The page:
2. The Court further held in pharmaceutical industries, the usage of generic terms is common and is also unavoidable, due to the fact that every product is a derivative or species of a generic term.  Thus, METO is also generic in nature and is Publici Juris as the common prefix METO is derived from the molecule drug “Metroprolol succinate” and suffix ‘X’ in the trade mark ‘METOX’ makes both marks distinct and phonetically, visually and structurally dissimilar;
  3. Further, the Court held that since both ‘METO’ and ‘METOX’ fall under scheduled “H” drugs, both the goods are to be handled under due prescription given by trained physician, hence both buyers and users will not be misguided or confused;
  4. Based on the below mentioned provisions, the Court held that the respondent has not infringed the said word ‘METO’ as it is derived from the chemical component “METOPROLAL”, which is “Publici Juris”, and also, as it is already in the public domain, even much prior to the application of the appellant.  Further, when the facts are read with Section 29, the limits on effect of the registered trade mark under Section 30 of the Trade Marks Act, 1999, would apply with all force, therefore the exclusive right claimed by the appellant in pursuant to the registration is no longer be available, in view of the fact that the word ‘METO’ is already “Publici Juris”, thereby, giving protection under Section 30 of the Act. When Section 28 of the Act is not applicable, then consequently, Section 29 of the Act also is not applicable. Even otherwise, Section 29 of the Act is subject to Section 30 of the Act. As Section 28 of the Act is also subject to other provisions, it is needless to state that it is also subject to Section 30 of the Act. Therefore, looking from any angle, the Court had no hesitation in holding that there is no infringement of the appellant’s trade mark under Section 29 of the Trade Marks Act, 1999.

The relevant sections of the Act, interpreted by the Court, are;

Section 28

28. Rights conferred by registration.-

(1) Subject to the other provisions of this Act, the registration of a trade mark shall, if valid, give to the registered proprietor of the trade mark the exclusive right to the use of the trade mark in relation to t e goods or services in respect of which the trade mark is registered and to obtain relief in respect of infringement of the trade mark in the manner provided by this Act.

(2) The exclusive right to the use of a trade mark given under sub- section (1) shall be subject to any conditions and limitations to which the registration is subject.

(3) Where two or more persons are registered proprietors of trademarks, which are identical with or nearly resemble each other, the exclusive right to the use of any of those trademarks shall not conditions or limitations entered on the register be deemed to have been acquired by any one of those persons as against any other of those persons merely by registration of the trade marks but each of those persons has otherwise the same rights as except so far as their respective rights are subject to any against other persons (not being registered users using by way of permitted use) as he would have if he were the sole registered proprietor.

Section 29

29. Infringement of registered trademarks.-

(1) A registered trade mark is infringed by a person who, not being a registered proprietor or a person using by way of permitted use, uses in the course of trade, a mark which is identical with, or deceptively similar to, the trade mark in relation to goods or services in respect of which the trade mark is registered and in such manner as to render the use of the mark likely to be taken as being used as a trade mark.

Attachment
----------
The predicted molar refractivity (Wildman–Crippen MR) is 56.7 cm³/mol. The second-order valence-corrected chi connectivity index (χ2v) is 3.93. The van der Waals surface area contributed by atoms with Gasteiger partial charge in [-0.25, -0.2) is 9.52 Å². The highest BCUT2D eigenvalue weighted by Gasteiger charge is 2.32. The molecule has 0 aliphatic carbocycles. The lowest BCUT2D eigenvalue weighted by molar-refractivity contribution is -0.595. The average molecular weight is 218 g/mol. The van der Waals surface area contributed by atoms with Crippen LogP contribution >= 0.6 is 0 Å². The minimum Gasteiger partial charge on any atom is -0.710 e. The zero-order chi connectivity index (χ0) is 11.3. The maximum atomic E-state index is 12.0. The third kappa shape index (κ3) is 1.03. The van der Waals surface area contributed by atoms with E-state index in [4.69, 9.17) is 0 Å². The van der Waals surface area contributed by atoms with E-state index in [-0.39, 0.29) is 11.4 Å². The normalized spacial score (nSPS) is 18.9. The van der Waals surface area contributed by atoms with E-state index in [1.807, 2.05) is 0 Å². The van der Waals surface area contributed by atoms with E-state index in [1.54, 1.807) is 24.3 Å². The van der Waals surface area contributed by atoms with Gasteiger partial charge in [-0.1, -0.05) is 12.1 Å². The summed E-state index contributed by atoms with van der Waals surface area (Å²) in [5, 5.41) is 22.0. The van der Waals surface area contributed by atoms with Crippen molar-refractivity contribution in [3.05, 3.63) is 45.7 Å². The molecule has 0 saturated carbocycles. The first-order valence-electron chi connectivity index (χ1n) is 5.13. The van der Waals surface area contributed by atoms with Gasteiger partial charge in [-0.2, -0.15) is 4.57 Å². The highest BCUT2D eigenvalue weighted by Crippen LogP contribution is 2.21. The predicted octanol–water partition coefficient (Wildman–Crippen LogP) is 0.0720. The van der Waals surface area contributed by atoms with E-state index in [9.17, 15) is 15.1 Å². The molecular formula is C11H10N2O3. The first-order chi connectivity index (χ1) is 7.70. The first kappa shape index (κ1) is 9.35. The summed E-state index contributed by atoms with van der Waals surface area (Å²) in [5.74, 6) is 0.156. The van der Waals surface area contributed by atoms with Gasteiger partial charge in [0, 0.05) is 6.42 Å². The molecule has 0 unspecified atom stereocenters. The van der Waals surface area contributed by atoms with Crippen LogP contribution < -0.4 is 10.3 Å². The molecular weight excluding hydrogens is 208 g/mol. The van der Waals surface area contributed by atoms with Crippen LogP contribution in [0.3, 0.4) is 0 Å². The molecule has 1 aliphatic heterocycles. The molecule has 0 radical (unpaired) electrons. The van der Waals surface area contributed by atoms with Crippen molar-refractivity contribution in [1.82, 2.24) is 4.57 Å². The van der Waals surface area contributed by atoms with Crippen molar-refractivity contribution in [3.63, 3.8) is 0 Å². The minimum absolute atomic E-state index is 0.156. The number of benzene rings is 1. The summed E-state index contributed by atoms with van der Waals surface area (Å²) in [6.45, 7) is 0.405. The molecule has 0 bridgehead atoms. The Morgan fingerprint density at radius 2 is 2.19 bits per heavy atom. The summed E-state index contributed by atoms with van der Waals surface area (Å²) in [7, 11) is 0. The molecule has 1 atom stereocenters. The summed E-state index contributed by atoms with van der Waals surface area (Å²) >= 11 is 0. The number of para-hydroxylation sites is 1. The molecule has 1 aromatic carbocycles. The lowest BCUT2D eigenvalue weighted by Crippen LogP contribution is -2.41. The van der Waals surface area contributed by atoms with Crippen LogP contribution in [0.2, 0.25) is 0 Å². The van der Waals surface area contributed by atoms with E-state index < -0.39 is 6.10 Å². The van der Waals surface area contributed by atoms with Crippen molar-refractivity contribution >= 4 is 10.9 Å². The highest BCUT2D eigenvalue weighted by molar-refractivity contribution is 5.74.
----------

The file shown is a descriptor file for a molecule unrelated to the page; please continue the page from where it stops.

(2) A registered trade mark is infringed by a person who, not being a registered proprietor or a person using by way of permitted use, uses in the course of trade, a mark which because of…………………….

Section 30

30. Limits on effect of registered trade mark.-

(1) nothing in section 29 shall be construed as preventing the use of a registered trade mark by any person for the purposes of identifying goods or services as those of the proprietor provided the use-………….”

Thus, the Court, by way of interpretation of Sections 28, 29 and 30, held that the appellant did not have an “exclusive” right over the Trademark ‘METO’ under Section 28 of the Act and that the respondent’s have not infringed the said mark u/s 29 of the Act.

Lastly, the plaintiff had not made out any case in their favour either on the question of Locus Standi to maintain the present action and on facts and is hence not entitled for a grant of injunction to restrain the defendants from using the mark. The Original Side Appeal fails and is dismissed.

Analysis:

A name derived from a common chemical component, which is a generic name and is Publici Juris, is said to be dissimilar to other such names derived from the same chemical component.

Prefixes and suffixes to a chemical component are allowed under the law and the same would not amount to infringement of another person’s trademark derived from the same chemical component.

The appellant has no locus standi to file the present suit as the request for amending the proprietor name to bring itself as the proprietor of the trademark filed as early as 2003 was pending recordal with the trademark office. The appellant was penalised for the delay caused by the trademark office.

Raja Selvam

Founder & Managing Attorney, Selvam & Selvam | Practice areas include Trademarks, Patents, Domain names & Business law. Visiting faculty, Department of Journalism, Madras University where I teach copyrights & trademarks law. Passionate about entrepreneurship, start-ups, stocks, farming, technology and law.